Today, EPA announced that it will make $50M in American Rescue Plan (ARP) funding available to improve air quality monitoring in communities across the United States. The latest set of funding builds on the agency’s recent announcement of $50M for environmental justice projects under the ARP, bringing the total to $100M in EPA funding designated by Congress to address health outcome disparities from pollution and the COVID–19 pandemic.
“Through the American Rescue Plan, Congress and the President entrusted EPA with critical funding to help those who are hurting from pollution and the pandemic,” said EPA Administrator Michael S. Regan. “We know that in too many communities, air pollution led to worse outcomes from COVID-19. Today, we are partnering with our state, Tribal, and local leaders to invest in projects that will improve air quality in communities overburdened by high levels of pollution.”
“This funding is a much-needed down payment on getting state and local clean air agencies the resources they need to advance the equitable protection of healthy air for all,” said Miles Keogh, Executive Director of the National Association of Clean Air Agencies.
The major components of the plan to enhance air community monitoring include:
- a grants competition that will seek proposals from community groups and state, Tribal and local government air agencies;
- direct awards to air agencies for continuous monitoring of small particles (known as PM2.5 or soot) and other Clean Air Act pollutants;
- enhanced capacity for short-term community monitoring; and
- support to administer the funding.
Grant Competition for Community Monitoring: Later this year, EPA will launch a $20M grant competition that will call for proposals from community groups, state, Tribal and local air agencies -- individually or in partnerships -- to conduct monitoring of pollutants of greatest concern in communities with health outcome disparities. EPA’s primary objective in issuing these grants is to provide better air quality information in communities. EPA will give grants to support community and local efforts to monitor their own air quality and to promote monitoring partnerships between communities and state, Tribal, and local governments.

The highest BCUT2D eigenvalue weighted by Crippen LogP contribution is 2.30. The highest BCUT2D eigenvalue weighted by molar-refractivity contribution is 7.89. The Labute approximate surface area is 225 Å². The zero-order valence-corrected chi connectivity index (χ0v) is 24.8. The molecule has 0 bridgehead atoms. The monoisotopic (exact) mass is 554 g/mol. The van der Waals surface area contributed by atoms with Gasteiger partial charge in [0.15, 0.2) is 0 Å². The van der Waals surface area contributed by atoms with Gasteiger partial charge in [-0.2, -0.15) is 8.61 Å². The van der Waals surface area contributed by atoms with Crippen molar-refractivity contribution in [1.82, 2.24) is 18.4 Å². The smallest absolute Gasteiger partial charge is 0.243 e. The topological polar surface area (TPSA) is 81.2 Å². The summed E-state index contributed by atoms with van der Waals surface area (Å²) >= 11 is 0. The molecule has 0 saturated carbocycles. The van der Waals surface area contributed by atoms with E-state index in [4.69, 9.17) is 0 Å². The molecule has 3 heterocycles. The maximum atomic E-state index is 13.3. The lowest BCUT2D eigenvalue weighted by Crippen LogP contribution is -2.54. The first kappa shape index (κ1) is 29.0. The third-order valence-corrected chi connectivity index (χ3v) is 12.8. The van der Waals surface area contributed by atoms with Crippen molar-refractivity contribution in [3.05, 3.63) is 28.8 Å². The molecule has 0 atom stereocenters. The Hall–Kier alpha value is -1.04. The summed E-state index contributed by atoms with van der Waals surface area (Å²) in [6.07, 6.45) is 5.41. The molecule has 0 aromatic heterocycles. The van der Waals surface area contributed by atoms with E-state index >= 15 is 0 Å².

Direct Awards to Air Agencies for Continuous Monitoring of PM2.5 and Other Common Air Pollutants: EPA will award $22.5M to state, Tribal or local air agencies for enhanced monitoring of PM2.5 and five other air pollutants regulated by the National Ambient Air Quality Standards under the Clean Air Act. These grants are designed to support monitoring in and near communities with environmental justice concerns who face disproportionate exposure to these pollutants and health risks, which are also associated with increased vulnerability to COVID-19. These funds will be used to replace existing filter-based monitors or otherwise enhance existing monitors in and near those communities to provide 24/7, real-time reporting of air quality concentrations. Automation of PM2.5 monitors will provide fine particulate data of the same quality and allow communities to compare continuous data streams in nearby areas.
Enhanced Regional Capacity for Short-term Community Monitoring Needs: EPA will be investing $5M in agency mobile monitoring labs or air sensor loan programs. These investments will improve EPA’s ability to support communities in need of short-term monitoring and air quality information.
Administrative Support: To improve data management and ensure the grants and programs are properly administered and tracked, the agency will direct $2.5M to oversight and administration activities.
EPA is beginning the coordination process on the grant competition with communities and state, Tribal, and local agencies and plans to issue the calls for proposals in fall 2021.
For more information, please visit https://www.epa.gov/amtic/american-rescue-plan.